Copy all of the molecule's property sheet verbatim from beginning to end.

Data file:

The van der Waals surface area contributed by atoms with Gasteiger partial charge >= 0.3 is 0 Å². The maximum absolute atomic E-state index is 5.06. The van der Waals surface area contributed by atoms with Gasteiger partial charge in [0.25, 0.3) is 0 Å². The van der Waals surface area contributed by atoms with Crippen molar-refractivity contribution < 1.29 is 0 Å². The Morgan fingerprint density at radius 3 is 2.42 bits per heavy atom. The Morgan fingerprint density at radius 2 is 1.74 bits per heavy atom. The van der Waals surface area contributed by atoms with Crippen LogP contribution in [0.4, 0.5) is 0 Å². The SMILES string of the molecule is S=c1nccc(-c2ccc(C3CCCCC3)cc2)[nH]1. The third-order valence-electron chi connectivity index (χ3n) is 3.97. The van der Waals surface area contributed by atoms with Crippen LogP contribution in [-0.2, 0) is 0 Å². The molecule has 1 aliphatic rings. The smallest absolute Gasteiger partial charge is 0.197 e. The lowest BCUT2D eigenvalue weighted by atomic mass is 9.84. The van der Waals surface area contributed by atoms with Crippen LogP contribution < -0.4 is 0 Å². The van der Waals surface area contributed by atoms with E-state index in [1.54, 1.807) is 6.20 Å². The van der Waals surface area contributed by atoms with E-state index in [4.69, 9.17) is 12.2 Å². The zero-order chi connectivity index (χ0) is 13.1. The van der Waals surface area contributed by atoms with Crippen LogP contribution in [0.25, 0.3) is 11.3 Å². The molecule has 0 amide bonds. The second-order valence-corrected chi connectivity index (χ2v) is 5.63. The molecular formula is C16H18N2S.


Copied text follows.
The van der Waals surface area contributed by atoms with Gasteiger partial charge >= 0.3 is 0 Å². The maximum absolute atomic E-state index is 5.06. The van der Waals surface area contributed by atoms with Gasteiger partial charge in [0.25, 0.3) is 0 Å². The van der Waals surface area contributed by atoms with Crippen molar-refractivity contribution < 1.29 is 0 Å². The Morgan fingerprint density at radius 3 is 2.42 bits per heavy atom. The Morgan fingerprint density at radius 2 is 1.74 bits per heavy atom. The van der Waals surface area contributed by atoms with Crippen LogP contribution in [0.4, 0.5) is 0 Å². The SMILES string of the molecule is S=c1nccc(-c2ccc(C3CCCCC3)cc2)[nH]1. The third-order valence-electron chi connectivity index (χ3n) is 3.97. The van der Waals surface area contributed by atoms with Crippen LogP contribution in [-0.2, 0) is 0 Å². The molecule has 1 aliphatic rings. The smallest absolute Gasteiger partial charge is 0.197 e. The lowest BCUT2D eigenvalue weighted by atomic mass is 9.84. The van der Waals surface area contributed by atoms with Crippen LogP contribution < -0.4 is 0 Å². The van der Waals surface area contributed by atoms with E-state index in [1.54, 1.807) is 6.20 Å². The van der Waals surface area contributed by atoms with E-state index in [4.69, 9.17) is 12.2 Å². The zero-order chi connectivity index (χ0) is 13.1. The van der Waals surface area contributed by atoms with Crippen LogP contribution in [0.25, 0.3) is 11.3 Å². The molecule has 0 amide bonds. The second-order valence-corrected chi connectivity index (χ2v) is 5.63. The molecular formula is C16H18N2S.